Spatially-variable data may relate to the local conditions of the field, farming inputs applied to the field, or crops harvested from the field. For example, the gathered data may represent soil properties (e.g., soil type, soil fertility, soil moisture content, soil compaction or pH), crop properties (e.g., height, crop moisture content or yield), or farming inputs applied to the field (e.g., fertilizers, herbicides, water, insecticides, seeds, cultural practices or tillage techniques used). Other site-specific data may represent insect or weed infestation, landmarks, or topography (e.g., altitude).
Once obtained, it would be desirable to analyze site-specific data to determine the effect that certain characteristics of the field have on each other. For example, it may be desirable to determine the effect that soil fertility has upon yield data. Prescription maps may be generated based upon the results of the analysis, and the generated maps may be used to control variable-rate controllers adapted to apply farming inputs to the field in amounts that vary as a function of the specific location in the field. Variable-rate controllers may be mounted on tractors, spreaders or planters equipped with variable-rate applicators, and may be used to control the application rates for seed, fertilizer, insecticide, herbicide and other farming inputs. Thus, by optimizing application rates based upon an analysis of site-specific data, such as a correlation of yield data with another characteristic, a farmer can optimize amounts of various inputs applied to the field.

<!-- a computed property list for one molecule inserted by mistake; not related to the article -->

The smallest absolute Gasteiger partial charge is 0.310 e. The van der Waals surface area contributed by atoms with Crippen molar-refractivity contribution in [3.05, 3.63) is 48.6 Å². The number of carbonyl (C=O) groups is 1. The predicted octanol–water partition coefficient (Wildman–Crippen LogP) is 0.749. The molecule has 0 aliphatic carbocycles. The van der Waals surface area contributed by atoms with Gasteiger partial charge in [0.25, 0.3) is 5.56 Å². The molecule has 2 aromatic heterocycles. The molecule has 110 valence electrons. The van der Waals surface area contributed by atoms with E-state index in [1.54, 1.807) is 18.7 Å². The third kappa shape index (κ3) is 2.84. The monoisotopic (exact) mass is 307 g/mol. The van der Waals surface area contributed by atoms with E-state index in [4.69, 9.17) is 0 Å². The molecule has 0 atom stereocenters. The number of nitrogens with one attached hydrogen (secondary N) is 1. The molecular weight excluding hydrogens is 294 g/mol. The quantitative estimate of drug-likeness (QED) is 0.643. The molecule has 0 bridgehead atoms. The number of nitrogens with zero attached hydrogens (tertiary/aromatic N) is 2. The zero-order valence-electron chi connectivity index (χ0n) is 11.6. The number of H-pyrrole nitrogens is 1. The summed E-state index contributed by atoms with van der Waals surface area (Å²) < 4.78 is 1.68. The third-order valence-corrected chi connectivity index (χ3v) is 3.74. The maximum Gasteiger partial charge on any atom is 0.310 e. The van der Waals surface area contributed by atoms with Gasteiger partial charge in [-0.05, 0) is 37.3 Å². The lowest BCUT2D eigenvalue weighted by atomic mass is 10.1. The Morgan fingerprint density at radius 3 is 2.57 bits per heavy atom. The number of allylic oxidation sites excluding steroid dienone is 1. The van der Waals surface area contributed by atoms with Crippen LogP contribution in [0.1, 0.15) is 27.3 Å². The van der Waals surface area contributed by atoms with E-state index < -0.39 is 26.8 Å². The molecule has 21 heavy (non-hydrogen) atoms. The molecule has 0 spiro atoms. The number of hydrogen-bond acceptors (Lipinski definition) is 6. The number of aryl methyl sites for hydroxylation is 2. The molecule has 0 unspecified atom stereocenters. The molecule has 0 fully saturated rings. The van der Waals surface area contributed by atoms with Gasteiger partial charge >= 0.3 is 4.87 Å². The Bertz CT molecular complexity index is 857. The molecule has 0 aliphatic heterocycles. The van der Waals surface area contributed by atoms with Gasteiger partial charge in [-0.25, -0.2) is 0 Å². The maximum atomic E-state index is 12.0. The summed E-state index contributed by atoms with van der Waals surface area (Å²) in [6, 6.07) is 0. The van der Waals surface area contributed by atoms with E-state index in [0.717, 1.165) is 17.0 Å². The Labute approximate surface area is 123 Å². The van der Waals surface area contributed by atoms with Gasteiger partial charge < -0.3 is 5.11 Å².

The analysis of site-specific farming data, however, can be a complex task involving various characteristics of a field, known and unknown interactions between those characteristics, and the processing of large amounts of site-specific data. In one system, fertilizer is applied to farming fields based upon an expert system which accesses proprietary data tables and performs "complex" calculations in real-time to determine the dispensing rates. Another system includes a communications network which allows farmers to transmit map data to a master system where it is analyzed by an agronomist.